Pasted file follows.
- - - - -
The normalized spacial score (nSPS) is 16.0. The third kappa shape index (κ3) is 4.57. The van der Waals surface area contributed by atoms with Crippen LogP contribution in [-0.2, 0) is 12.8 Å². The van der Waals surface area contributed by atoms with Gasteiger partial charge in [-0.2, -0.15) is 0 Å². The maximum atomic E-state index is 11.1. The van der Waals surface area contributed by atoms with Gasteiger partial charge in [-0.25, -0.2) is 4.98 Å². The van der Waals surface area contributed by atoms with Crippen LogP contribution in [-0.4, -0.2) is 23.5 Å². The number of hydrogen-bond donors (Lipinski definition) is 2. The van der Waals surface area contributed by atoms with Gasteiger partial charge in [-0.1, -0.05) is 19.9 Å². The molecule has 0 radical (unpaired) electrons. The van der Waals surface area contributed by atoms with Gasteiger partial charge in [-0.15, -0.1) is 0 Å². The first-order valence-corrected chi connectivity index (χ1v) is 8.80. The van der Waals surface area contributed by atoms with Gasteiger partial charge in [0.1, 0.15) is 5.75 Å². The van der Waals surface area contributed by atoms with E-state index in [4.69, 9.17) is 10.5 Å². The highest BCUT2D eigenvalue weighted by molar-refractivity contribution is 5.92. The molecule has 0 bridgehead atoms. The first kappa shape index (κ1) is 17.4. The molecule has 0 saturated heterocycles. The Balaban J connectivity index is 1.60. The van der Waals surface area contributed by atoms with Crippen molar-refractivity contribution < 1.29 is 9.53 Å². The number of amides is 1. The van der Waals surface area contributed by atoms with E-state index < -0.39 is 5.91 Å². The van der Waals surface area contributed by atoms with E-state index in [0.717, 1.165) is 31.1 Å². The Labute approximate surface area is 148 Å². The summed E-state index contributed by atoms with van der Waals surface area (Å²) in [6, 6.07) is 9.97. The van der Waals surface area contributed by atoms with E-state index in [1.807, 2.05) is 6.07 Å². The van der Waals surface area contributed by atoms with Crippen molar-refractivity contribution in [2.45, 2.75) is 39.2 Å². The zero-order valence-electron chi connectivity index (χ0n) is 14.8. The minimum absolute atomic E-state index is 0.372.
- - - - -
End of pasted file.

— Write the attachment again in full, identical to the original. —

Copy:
The normalized spacial score (nSPS) is 16.0. The third kappa shape index (κ3) is 4.57. The van der Waals surface area contributed by atoms with Crippen LogP contribution in [-0.2, 0) is 12.8 Å². The van der Waals surface area contributed by atoms with Gasteiger partial charge in [-0.2, -0.15) is 0 Å². The maximum atomic E-state index is 11.1. The van der Waals surface area contributed by atoms with Gasteiger partial charge in [-0.25, -0.2) is 4.98 Å². The van der Waals surface area contributed by atoms with Crippen LogP contribution in [-0.4, -0.2) is 23.5 Å². The number of hydrogen-bond donors (Lipinski definition) is 2. The van der Waals surface area contributed by atoms with Gasteiger partial charge in [-0.1, -0.05) is 19.9 Å². The molecule has 0 radical (unpaired) electrons. The van der Waals surface area contributed by atoms with Gasteiger partial charge in [-0.15, -0.1) is 0 Å². The first-order valence-corrected chi connectivity index (χ1v) is 8.80. The van der Waals surface area contributed by atoms with Gasteiger partial charge in [0.1, 0.15) is 5.75 Å². The van der Waals surface area contributed by atoms with E-state index in [4.69, 9.17) is 10.5 Å². The highest BCUT2D eigenvalue weighted by molar-refractivity contribution is 5.92. The molecule has 0 bridgehead atoms. The first kappa shape index (κ1) is 17.4. The molecule has 0 saturated heterocycles. The Balaban J connectivity index is 1.60. The van der Waals surface area contributed by atoms with Crippen molar-refractivity contribution < 1.29 is 9.53 Å². The number of amides is 1. The van der Waals surface area contributed by atoms with E-state index < -0.39 is 5.91 Å². The van der Waals surface area contributed by atoms with E-state index in [0.717, 1.165) is 31.1 Å². The Labute approximate surface area is 148 Å². The summed E-state index contributed by atoms with van der Waals surface area (Å²) in [6, 6.07) is 9.97. The van der Waals surface area contributed by atoms with E-state index in [1.807, 2.05) is 6.07 Å². The van der Waals surface area contributed by atoms with Crippen molar-refractivity contribution in [2.45, 2.75) is 39.2 Å². The zero-order valence-electron chi connectivity index (χ0n) is 14.8. The minimum absolute atomic E-state index is 0.372.